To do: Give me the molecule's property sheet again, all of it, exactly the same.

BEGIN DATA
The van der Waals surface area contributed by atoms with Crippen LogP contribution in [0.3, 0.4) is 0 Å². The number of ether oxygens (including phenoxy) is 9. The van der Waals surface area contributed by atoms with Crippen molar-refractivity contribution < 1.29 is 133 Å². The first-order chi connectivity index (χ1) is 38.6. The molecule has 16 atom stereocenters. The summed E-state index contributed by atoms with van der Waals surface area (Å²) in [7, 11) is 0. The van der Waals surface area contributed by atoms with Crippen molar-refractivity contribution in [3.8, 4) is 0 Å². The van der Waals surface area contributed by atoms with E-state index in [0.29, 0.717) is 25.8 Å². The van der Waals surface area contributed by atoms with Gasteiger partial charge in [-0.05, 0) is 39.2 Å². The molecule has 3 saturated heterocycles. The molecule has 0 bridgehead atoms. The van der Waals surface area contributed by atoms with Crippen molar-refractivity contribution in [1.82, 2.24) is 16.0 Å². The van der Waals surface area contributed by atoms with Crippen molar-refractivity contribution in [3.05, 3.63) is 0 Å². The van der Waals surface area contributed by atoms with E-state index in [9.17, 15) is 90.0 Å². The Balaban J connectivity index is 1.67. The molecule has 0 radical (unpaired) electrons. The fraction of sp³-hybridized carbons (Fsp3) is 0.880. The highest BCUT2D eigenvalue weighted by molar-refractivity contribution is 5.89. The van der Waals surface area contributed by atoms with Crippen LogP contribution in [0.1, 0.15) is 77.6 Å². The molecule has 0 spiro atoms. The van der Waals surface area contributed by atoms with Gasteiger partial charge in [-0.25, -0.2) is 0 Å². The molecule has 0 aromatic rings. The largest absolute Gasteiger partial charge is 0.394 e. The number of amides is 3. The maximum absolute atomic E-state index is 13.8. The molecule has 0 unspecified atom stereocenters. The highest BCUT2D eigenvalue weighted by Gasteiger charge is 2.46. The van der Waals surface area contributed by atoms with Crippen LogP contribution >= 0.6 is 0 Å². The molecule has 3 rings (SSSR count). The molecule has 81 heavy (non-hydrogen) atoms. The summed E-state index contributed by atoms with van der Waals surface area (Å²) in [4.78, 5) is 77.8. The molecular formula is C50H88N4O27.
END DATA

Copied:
The van der Waals surface area contributed by atoms with Crippen LogP contribution in [0.3, 0.4) is 0 Å². The number of ether oxygens (including phenoxy) is 9. The van der Waals surface area contributed by atoms with Crippen molar-refractivity contribution < 1.29 is 133 Å². The first-order chi connectivity index (χ1) is 38.6. The molecule has 16 atom stereocenters. The summed E-state index contributed by atoms with van der Waals surface area (Å²) in [7, 11) is 0. The van der Waals surface area contributed by atoms with Crippen molar-refractivity contribution in [3.8, 4) is 0 Å². The van der Waals surface area contributed by atoms with E-state index in [0.29, 0.717) is 25.8 Å². The van der Waals surface area contributed by atoms with Gasteiger partial charge in [-0.05, 0) is 39.2 Å². The molecule has 3 saturated heterocycles. The molecule has 0 bridgehead atoms. The van der Waals surface area contributed by atoms with Crippen molar-refractivity contribution in [1.82, 2.24) is 16.0 Å². The van der Waals surface area contributed by atoms with Crippen molar-refractivity contribution in [3.05, 3.63) is 0 Å². The van der Waals surface area contributed by atoms with E-state index in [9.17, 15) is 90.0 Å². The Balaban J connectivity index is 1.67. The molecule has 0 radical (unpaired) electrons. The fraction of sp³-hybridized carbons (Fsp3) is 0.880. The highest BCUT2D eigenvalue weighted by molar-refractivity contribution is 5.89. The van der Waals surface area contributed by atoms with Crippen LogP contribution in [0.1, 0.15) is 77.6 Å². The molecule has 0 spiro atoms. The van der Waals surface area contributed by atoms with Gasteiger partial charge in [-0.25, -0.2) is 0 Å². The molecule has 0 aromatic rings. The largest absolute Gasteiger partial charge is 0.394 e. The number of amides is 3. The maximum absolute atomic E-state index is 13.8. The molecule has 0 unspecified atom stereocenters. The highest BCUT2D eigenvalue weighted by Gasteiger charge is 2.46. The van der Waals surface area contributed by atoms with Crippen LogP contribution >= 0.6 is 0 Å². The molecule has 3 rings (SSSR count). The molecule has 81 heavy (non-hydrogen) atoms. The summed E-state index contributed by atoms with van der Waals surface area (Å²) in [4.78, 5) is 77.8. The molecular formula is C50H88N4O27.